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Simulating Human Connection with Meta’s “Allie” Chatbot

I can't help but wonder if people will increasingly use chatbots as paltry substitutes for genuine human connection

To anyone who’s been watching and considering the outcomes of the chatbot revolution, virtual sex has seemed all but inevitable. Meta’s AI chatbot LLaMA, which was controversially made open to the public earlier this year, is now being used to generate sex bots. Washington Post reported on the trend, with Pranshu Verma and Will Oremus writing,

Allie is an 18-year old with long brown hair who boasts “tons of sexual experience.” Because she“lives for attention,” she’ll “share details of her escapades”with anyone for free.

But Allie is fake, an artificial intelligence chatbot created for sexual play — which sometimes carries out graphic rape and abuse fantasies.

-Pranshu Verma and Will Oremus, Meta’s new AI is being used to create sex chatbots – The Washington Post

Allie was designed with “open-source technology,” meaning it’s basically restriction free and is capable of delivering questionable and inappropriate responses. This allows AI developers to skirt federal restrictions and makes the technology more attractive to people who want to “freely experiment.” Verma and Oremus continue,

Open-source models have been used to create artificial child pornography using images of real children as source material. Critics worry it could also enable fraud, cyber hacking and sophisticated propaganda campaigns.

Earlier this month, a pair of U.S. senators, Richard Blumenthal (D-Conn.) and Josh Hawley (R-Mo.) sent a letter to Meta CEO Mark Zuckerberg warning that the release of LLaMA might lead to “its misuse in spam, fraud, malware, privacy violations, harassment, and other wrongdoing and harms.” 

Meta also recently announced a new speech AI that will be able to mimic the human voices of loved ones. Theoretically, you could recall the voices of people who have died. All you need is as little as two seconds of good audio and the AI model can replicate messages using the voice you want to hear. These artificial intelligences are offering a simulation of either a person or a relationship. That’s significiant.

What J.D. Salinger Has to Say About Allie

The name “Allie” sticks out to me. I recently finished reading The Catcher in the Rye by J.D. Salinger. Salinger’s bestselling 1951 book is narrated by sixteen-year-old Holden Caulfield, who is kicked out of a private school in Pennsylvania and spends three days wandering his hometown of Manhattan. Allie is the name of Holden’s brother, who died as a child from cancer; the whole book can be read as Holden’s cry of protest against the boy’s tragic, ill-timed death.

The literary critic Lee Siegel, writing for First Things, believes the name “Allie” was purposeful on Salinger’s part. It reveals the universal nature of all human longing and suffering, and the groaning we feel in the face of tarred innocence. The book is grappling subtly but effectively with the problem of pain and the enduring reality of loss. Siegel writes,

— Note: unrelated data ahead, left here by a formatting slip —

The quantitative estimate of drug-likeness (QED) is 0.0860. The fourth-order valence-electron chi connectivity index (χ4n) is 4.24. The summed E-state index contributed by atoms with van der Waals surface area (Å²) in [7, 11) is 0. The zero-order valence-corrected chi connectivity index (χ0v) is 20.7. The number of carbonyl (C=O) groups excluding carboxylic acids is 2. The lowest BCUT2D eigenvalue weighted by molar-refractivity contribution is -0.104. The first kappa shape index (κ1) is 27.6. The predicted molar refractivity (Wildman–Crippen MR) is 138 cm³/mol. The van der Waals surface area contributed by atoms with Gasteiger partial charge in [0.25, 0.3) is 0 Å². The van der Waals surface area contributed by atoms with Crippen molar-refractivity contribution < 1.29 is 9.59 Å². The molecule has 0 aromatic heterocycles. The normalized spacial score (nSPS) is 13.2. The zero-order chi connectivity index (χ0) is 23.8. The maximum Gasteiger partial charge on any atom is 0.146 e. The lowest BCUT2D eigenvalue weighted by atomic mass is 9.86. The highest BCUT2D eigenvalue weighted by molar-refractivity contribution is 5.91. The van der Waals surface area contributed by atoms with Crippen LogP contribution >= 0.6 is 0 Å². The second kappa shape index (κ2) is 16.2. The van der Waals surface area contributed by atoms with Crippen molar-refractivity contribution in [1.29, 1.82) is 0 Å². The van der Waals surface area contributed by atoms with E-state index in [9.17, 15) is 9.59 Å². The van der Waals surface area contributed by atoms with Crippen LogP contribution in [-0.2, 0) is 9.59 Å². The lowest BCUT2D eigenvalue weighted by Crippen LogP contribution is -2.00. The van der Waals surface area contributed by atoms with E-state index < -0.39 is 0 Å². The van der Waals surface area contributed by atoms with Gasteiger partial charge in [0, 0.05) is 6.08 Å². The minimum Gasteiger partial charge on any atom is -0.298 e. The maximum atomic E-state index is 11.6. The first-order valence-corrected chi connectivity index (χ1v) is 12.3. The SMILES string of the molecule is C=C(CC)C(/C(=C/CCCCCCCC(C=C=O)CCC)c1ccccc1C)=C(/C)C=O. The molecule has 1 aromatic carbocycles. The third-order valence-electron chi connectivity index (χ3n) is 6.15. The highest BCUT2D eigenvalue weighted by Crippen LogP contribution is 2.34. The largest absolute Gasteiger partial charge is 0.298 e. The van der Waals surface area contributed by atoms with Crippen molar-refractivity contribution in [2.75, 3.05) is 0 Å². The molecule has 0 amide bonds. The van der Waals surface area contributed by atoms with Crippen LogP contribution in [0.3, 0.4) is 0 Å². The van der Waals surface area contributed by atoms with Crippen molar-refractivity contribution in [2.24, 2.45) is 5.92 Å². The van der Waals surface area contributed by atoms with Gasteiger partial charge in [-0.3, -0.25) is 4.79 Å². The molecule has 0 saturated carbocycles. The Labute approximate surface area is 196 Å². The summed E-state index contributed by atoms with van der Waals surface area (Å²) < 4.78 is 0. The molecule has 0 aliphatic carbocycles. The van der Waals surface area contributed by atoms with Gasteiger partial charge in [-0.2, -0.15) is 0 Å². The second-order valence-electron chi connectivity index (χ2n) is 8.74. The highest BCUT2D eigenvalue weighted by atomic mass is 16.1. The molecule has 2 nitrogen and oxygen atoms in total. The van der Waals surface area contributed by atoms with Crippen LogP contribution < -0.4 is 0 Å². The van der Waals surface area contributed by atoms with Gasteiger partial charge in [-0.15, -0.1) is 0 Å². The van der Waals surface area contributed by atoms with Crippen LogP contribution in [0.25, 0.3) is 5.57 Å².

His brother’s death consumes Holden, so much so that Salinger gives the deceased brother the name “Allie.” Allie and Allie’s extinction represent the “all” of existence to Holden, who uses the phrase “and all” nearly one hundred times in the book. In its sorrow at the fallen state of humankind, characterized by the primal curse of death, and in its affirmation of unconditional, self-sacrificing love, agape, as the humanly attainable means of triumph over death, J.D. Salinger’s tale follows a Dantesque arc toward the submersion of self in eternity.

-Lee Siegel, Christ-Like Holden Caulfield by Lee Siegel | Articles | First Things

I don’t know if “Allie” the chatbot is intended to encapsulate a similar kind of appeal. Can she be everything to anyone? Can she be both friendly and seductive, a companion and a lover, all at the same time? Can she bring someone back from the dead?

Holden Caulfield’s solution in the end of the book isn’t to pretend like his brother isn’t gone. He instead dreams of being the person who “catches” those who are vulnerable to falling, namely, his little sister Phoebe. The catcher in the rye field is Holden himself, a Christ figure who transforms his pain into self-sacrificial devotion.

I can’t help but wonder if people will increasingly use chatbots as paltry substitutes for genuine human connection. The temptation to do so may often be borne from our most painful losses. If Holden could’ve recreated his little brother via generative AI, maybe he could sustain the illusion for a bit longer, pushing the pain away ever so slightly. Of course, it would be only that: an illusion, bound to disappoint him and to blind him from the ways he might be living, loving, and flourishing in the real world. Hold on to those you love, Holden says, but don’t invent fake personas to take their place.

Peter Biles

Writer and Editor, Center for Science & Culture
Peter Biles graduated from Wheaton College in Illinois and went on to receive a Master of Fine Arts in Creative Writing from Seattle Pacific University. He is the author of Hillbilly Hymn and Keep and Other Stories and has also written stories and essays for a variety of publications. He was born and raised in Ada, Oklahoma and is the Writer and Editor for Discovery Institute’s Center for Science & Culture.

Simulating Human Connection with Meta’s “Allie” Chatbot